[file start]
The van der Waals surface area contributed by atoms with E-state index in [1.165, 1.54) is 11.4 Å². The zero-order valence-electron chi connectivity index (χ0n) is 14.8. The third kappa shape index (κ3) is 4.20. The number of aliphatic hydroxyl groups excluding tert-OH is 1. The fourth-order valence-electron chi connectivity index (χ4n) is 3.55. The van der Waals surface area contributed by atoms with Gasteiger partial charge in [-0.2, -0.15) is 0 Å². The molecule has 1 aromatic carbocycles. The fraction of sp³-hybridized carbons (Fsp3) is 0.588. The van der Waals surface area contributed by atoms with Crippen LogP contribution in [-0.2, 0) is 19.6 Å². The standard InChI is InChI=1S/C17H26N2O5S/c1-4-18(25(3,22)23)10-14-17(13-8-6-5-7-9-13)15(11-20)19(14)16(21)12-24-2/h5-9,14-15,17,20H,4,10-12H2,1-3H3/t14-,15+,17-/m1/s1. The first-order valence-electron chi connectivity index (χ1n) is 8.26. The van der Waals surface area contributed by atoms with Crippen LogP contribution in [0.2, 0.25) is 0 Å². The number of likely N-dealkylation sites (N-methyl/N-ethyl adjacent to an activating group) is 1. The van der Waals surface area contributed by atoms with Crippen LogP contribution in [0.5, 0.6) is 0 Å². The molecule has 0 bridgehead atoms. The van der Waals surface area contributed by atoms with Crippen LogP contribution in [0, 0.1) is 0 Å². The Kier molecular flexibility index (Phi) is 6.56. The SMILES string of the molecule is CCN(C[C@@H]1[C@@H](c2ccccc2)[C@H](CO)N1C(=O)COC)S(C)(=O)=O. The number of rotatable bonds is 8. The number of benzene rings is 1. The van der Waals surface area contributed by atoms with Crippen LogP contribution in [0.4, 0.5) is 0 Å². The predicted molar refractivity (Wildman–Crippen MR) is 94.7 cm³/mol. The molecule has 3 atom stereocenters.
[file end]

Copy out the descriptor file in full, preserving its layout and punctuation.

The van der Waals surface area contributed by atoms with E-state index in [1.165, 1.54) is 11.4 Å². The zero-order valence-electron chi connectivity index (χ0n) is 14.8. The third kappa shape index (κ3) is 4.20. The number of aliphatic hydroxyl groups excluding tert-OH is 1. The fourth-order valence-electron chi connectivity index (χ4n) is 3.55. The van der Waals surface area contributed by atoms with Gasteiger partial charge in [-0.2, -0.15) is 0 Å². The molecule has 1 aromatic carbocycles. The fraction of sp³-hybridized carbons (Fsp3) is 0.588. The van der Waals surface area contributed by atoms with Crippen LogP contribution in [-0.2, 0) is 19.6 Å². The standard InChI is InChI=1S/C17H26N2O5S/c1-4-18(25(3,22)23)10-14-17(13-8-6-5-7-9-13)15(11-20)19(14)16(21)12-24-2/h5-9,14-15,17,20H,4,10-12H2,1-3H3/t14-,15+,17-/m1/s1. The first-order valence-electron chi connectivity index (χ1n) is 8.26. The van der Waals surface area contributed by atoms with Crippen LogP contribution in [0.2, 0.25) is 0 Å². The number of likely N-dealkylation sites (N-methyl/N-ethyl adjacent to an activating group) is 1. The van der Waals surface area contributed by atoms with Crippen LogP contribution in [0.5, 0.6) is 0 Å². The molecule has 0 bridgehead atoms. The van der Waals surface area contributed by atoms with Crippen LogP contribution in [0, 0.1) is 0 Å². The Kier molecular flexibility index (Phi) is 6.56. The SMILES string of the molecule is CCN(C[C@@H]1[C@@H](c2ccccc2)[C@H](CO)N1C(=O)COC)S(C)(=O)=O. The number of rotatable bonds is 8. The number of benzene rings is 1. The van der Waals surface area contributed by atoms with Crippen LogP contribution in [0.4, 0.5) is 0 Å². The predicted molar refractivity (Wildman–Crippen MR) is 94.7 cm³/mol. The molecule has 3 atom stereocenters.